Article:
A novel application of quantile regression for identification of biomarkers exemplified by equine cartilage microarray data

Liping Huang, Wenying Zhu, Christopher P. Saunders, James N. MacLeod, Mai Zhou, Arnold J. Stromberg, Arne C. Bathke

Research output: Contribution to journalArticlepeer-review

11 Scopus citations


Background: Identification of biomarkers among thousands of genes arrayed for disease classification has been the subject of considerable research in recent years. These studies have focused on disease classification, comparing experimental groups of effected to normal patients. Related experiments can be done to identify tissue-restricted biomarkers, genes with a high level of expression in one tissue compared to other tissue types in the body. Results: In this study, cartilage was compared with ten other body tissues using a two color array experimental design. Thirty-seven probe sets were identified as cartilage biomarkers. Of these, 13 (35%) have existing annotation associated with cartilage including several well-established cartilage biomarkers. These genes comprise a useful database from which novel targets for cartilage biology research can be selected. We determined cartilage specific Z-scores based on the observed M to classify genes with Z-scores ≥ 1.96 in all ten cartilage/tissue comparisons as cartilage-specific genes. Conclusion: Quantile regression is a promising method for the analysis of two color array experiments that compare multiple samples in the absence of biological replicates, thereby limiting quantifiable error. We used a nonparametric approach to reveal the relationship between percentiles of M and A, where M is log2(R/G) and A is 0.5 log2(RG) with R representing the gene expression level in cartilage and G representing the gene expression level in one of the other 10 tissues. Then we performed linear quantile regression to identify genes with a cartilage-restricted pattern of expression.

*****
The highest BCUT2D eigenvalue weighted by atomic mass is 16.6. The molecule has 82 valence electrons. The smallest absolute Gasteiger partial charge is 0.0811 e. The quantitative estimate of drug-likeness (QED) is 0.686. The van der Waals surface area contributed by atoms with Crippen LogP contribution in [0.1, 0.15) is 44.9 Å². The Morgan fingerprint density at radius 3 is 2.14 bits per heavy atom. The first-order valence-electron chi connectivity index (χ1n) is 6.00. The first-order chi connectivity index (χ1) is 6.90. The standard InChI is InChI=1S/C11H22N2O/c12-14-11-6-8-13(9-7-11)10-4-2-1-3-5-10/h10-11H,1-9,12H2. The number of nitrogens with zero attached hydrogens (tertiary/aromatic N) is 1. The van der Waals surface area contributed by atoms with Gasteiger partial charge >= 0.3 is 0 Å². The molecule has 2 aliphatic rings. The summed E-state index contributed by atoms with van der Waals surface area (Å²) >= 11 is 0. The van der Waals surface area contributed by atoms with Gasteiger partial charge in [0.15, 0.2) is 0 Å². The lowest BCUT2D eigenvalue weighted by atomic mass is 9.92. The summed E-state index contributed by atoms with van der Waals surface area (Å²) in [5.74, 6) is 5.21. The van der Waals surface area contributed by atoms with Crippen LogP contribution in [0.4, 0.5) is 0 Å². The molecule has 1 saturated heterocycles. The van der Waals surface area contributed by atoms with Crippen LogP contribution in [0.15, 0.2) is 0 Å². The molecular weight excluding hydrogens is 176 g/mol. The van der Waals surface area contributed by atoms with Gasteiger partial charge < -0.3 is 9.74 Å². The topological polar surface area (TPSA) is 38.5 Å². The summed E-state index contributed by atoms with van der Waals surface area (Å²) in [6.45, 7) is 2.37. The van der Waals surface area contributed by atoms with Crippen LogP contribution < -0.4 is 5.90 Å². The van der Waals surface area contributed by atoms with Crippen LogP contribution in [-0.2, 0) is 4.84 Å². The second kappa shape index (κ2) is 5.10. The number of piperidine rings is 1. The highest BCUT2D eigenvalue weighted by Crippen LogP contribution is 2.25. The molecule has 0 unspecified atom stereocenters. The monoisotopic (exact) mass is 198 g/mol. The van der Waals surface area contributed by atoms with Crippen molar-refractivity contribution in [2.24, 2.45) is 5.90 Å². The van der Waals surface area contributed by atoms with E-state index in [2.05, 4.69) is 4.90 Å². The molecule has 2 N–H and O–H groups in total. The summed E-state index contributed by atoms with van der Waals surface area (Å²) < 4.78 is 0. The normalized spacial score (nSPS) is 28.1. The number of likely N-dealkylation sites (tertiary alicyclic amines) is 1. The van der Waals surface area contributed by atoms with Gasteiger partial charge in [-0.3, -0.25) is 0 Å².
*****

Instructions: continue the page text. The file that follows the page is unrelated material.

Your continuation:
Original languageEnglish
Article number300
JournalBMC Bioinformatics
StatePublished - Jul 2 2008

Bibliographical note

Funding Information:
This work was supported by Gluck Equine Research Foundation, the Geoffrey C. Hughes Foundation, IC Post Doctorial Research Fellowship, NGIA HM1582-06-1-2016 (CPS), National Science Foundation Grant DMS-0604920 (MZ, ACB) and NIH KBRIN P20 RR16481 (LH, CPS, AJS). We also wish to thank Michael Mienaltowski, Department of Veterinary Science for his help with the microarray experiments.

ASJC Scopus subject areas

  • Structural Biology
  • Biochemistry
  • Molecular Biology
  • Computer Science Applications
  • Applied Mathematics


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